27: I have encountered many babies before, but I had a different experience when it came to watching him or her taking the first step. It is something that everyone is anxious about. Rather than speak from an older sister's point of view, I decided that a mother would have a stronger voice. Although every baby takes his or her first step, every mother is excited to see her baby take the first step.I recall that my mother had so much fear that my sister, Kamakshi, would not be able to walk, so this is why I added the lines about the fear that the mother experienced. I remember that when Kamakshi began to walk, all of us were very excited. | Vaishnavi's sister learning to walk Photo taken by: Nirmala Vaidyanathan | 27

28: Pain by Vaishnavi Vaidyanathan Pain car crash on the way to a concert Loss will never see my family again Helplessness unable to walk and in a wheelchair Desire wanting to move my legs again Jealousy seeing no one else paralyzed | Decision life death the better choice Why me? Patience relearning everything one step at a time slowly Joy little movements normally taken for granted Hope that I may be able to walk someday | 28

29: I received inspiration from the book that I read recently about a girl who becomes paralyzed because she is in a car crash. Similar to this character, she lost her family and has to learn to do simple tasks all over again. This poem exemplifies my favorite part about writing poems; I am able to place myself in a situation that I have never experienced before and see what he or she may be thinking. Although I would never be able to imagine such pain and suffering, I decided that there were some emotions, such has pain, loss, helplessness, desire, and jealousy, that any car crash victim would possess. I also added good emotions in the end because a character does not always have all negative thoughts. | Car crash picture Photo taken by: http://www.car-accidents.com/pages/accident_story/12-22-04.html | 29

30: Works Cited Author Unknown. “Walk a Little Slower Daddy.” Once Upon a Name. 22 November 2009 Campion, Thomas. “Follow thy fair sun, unhappy shadow.” Poetry Out Loud: National Recitation Contest T The Anthology. Ed. Dan Stone and Stephan Young. United States: Science Press, 2005. 18. Carty, Carolyn Joyce. “Footprints.” Explorelove.co.uk. 19 November 2009 Frost, Robert. “The Road Not Taken.” Poetry Out Loud: National Recitation Contest The Anthology. Ed. Dan Stone and Stephan Young. United States: Science Press, 2005. 43. Lazarus, Emma. “The New Colossus.” Literature. Ed. Janet Allen, Robert J. Marzano, Arthur N. Applebee, Donna M. Ogle, Jim Burke, Carol Booth Olson, Douglas Carnine, Carol Ann Tomlinson, Yvette Jackson, Mary Lou McCloskey, Judith A. Langer, Robert T. Jiménez, and Lydia Stack. Evanston, Illinois, Boston, and Dallas: McDougal Littell, 2008. 932. McCarty, Collin. “The First Step.” Always Follow Your Dreams. Ed. Susan Polis Schutz. Boulder, Colorado: Blue Mountain Press, 1985. 64-65. | 30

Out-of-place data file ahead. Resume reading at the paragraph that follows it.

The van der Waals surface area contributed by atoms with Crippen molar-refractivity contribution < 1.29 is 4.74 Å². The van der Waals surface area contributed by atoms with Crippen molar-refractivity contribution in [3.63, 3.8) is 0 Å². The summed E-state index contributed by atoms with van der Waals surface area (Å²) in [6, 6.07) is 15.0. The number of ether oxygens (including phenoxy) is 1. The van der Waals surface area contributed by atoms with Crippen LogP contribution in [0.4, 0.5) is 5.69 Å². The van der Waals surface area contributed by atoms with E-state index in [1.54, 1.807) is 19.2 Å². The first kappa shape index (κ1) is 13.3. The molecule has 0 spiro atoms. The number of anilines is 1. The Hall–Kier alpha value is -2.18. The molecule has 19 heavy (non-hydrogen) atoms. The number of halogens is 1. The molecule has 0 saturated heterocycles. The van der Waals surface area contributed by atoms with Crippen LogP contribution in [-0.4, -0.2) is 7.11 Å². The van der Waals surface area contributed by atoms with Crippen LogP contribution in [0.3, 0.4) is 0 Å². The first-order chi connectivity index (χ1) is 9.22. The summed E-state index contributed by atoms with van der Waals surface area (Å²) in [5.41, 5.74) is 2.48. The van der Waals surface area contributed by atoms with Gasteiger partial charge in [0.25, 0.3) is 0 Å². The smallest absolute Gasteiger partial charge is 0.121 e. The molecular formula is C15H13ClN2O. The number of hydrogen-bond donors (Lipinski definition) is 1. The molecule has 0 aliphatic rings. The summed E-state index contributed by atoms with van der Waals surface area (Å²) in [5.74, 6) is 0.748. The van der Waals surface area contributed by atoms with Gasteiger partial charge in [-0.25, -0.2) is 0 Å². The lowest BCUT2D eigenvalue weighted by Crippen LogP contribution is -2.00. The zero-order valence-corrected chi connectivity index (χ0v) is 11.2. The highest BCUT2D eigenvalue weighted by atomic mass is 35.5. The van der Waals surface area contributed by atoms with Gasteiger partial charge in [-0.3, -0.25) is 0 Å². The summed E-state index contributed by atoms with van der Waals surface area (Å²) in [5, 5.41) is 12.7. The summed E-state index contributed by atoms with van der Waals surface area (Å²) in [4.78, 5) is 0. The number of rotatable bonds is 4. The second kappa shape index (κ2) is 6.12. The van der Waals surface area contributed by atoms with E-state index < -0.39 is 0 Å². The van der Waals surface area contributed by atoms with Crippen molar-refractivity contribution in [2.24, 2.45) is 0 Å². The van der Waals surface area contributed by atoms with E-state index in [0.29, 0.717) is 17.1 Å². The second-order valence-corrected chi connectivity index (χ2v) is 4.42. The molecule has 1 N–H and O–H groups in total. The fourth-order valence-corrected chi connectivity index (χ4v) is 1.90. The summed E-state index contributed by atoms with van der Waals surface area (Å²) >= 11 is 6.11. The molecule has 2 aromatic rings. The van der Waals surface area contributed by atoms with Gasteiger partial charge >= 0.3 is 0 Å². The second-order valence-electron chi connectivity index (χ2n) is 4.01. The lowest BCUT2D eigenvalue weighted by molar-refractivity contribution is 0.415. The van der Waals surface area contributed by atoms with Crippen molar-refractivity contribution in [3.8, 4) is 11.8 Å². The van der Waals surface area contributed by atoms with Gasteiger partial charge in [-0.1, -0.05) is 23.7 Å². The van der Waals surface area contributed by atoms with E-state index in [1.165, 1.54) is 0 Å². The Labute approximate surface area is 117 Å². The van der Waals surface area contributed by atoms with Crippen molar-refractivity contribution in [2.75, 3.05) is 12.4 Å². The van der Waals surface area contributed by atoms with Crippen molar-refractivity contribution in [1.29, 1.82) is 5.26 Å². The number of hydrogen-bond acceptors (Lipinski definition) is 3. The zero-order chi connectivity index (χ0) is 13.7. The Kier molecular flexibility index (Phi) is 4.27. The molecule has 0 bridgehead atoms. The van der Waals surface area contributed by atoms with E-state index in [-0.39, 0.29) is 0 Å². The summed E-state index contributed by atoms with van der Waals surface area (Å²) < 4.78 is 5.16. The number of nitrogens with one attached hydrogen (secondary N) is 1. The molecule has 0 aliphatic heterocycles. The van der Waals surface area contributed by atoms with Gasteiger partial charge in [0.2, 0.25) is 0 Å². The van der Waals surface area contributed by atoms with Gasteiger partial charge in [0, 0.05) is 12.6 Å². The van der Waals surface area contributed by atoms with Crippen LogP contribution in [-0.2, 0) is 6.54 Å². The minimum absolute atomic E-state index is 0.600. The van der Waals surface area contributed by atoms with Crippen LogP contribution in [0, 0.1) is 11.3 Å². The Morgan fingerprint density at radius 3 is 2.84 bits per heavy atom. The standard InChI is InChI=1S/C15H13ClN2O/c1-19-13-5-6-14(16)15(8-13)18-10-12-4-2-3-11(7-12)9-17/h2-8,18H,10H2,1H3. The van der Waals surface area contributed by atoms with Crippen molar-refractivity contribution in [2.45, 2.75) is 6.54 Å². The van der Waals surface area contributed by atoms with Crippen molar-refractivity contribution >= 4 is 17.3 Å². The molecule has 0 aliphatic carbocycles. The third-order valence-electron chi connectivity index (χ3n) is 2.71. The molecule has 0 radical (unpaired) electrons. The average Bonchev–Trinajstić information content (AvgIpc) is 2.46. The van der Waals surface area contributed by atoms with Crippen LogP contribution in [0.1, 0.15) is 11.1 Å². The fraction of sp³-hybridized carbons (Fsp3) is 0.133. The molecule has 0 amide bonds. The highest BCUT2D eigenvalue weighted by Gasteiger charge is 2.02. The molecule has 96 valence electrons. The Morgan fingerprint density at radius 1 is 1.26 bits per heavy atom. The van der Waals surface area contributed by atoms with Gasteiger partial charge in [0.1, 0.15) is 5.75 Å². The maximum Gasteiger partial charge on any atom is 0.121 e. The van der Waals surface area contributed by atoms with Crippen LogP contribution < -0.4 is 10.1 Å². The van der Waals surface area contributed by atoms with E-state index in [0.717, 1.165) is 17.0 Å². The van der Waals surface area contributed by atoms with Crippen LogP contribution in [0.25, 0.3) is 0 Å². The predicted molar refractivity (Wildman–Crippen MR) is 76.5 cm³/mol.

31: Roethke, Thoedore. “My Papa’s Waltz.” The Top 500 Poems. Ed. William Harmon. New York: Columbia University Press, 1992. 1035. Hayden, Robert. “Those Winter Sundays.” Poetry Out Loud: National Recitation Contest The Anthology. Ed. Dan Stone and Stephan Young. United States: Science Press, 2005. 53. Song, Cathy. “Who Makes the Journey.” Literature. Ed. Janet Allen, Robert J. Marzano, Arthur N. Applebee, Donna M. Ogle, Jim Burke, Carol Booth Olson, Douglas Carnine, Carol Ann Tomlinson, Yvette Jackson, Mary Lou McCloskey, Judith A. Langer, Robert T. Jiménez, and Lydia Stack. Evanston, Illinois, Boston, and Dallas: McDougal Littell, 2008. 933. Stafford, William. “Fifteen.” Literature. Ed. Janet Allen, Robert J. Marzano, Arthur N.Applebee, Donna M. Ogle, Jim Burke, Carol Booth Olson, Douglas Carnine, Carol Ann Tomlinson, Yvette Jackson, Mary Lou McCloskey, Judith A. Langer, Robert T. Jiménez, and Lydia Stack. Evanston, Illinois, Boston, and Dallas: McDougal Littell, 2008. 723. | 31

32: About the Author Vaishnavi Vaidyanathan is a sophomore at Stillwater High School. She plays the violin in the high school orchestra. She is a participant of the Youth and Government program. When she is not working on her homework, Vaishnavi loves reading books and spending time with her sister, Kamakshi. | 32

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  • Title: A Journey Through Footprints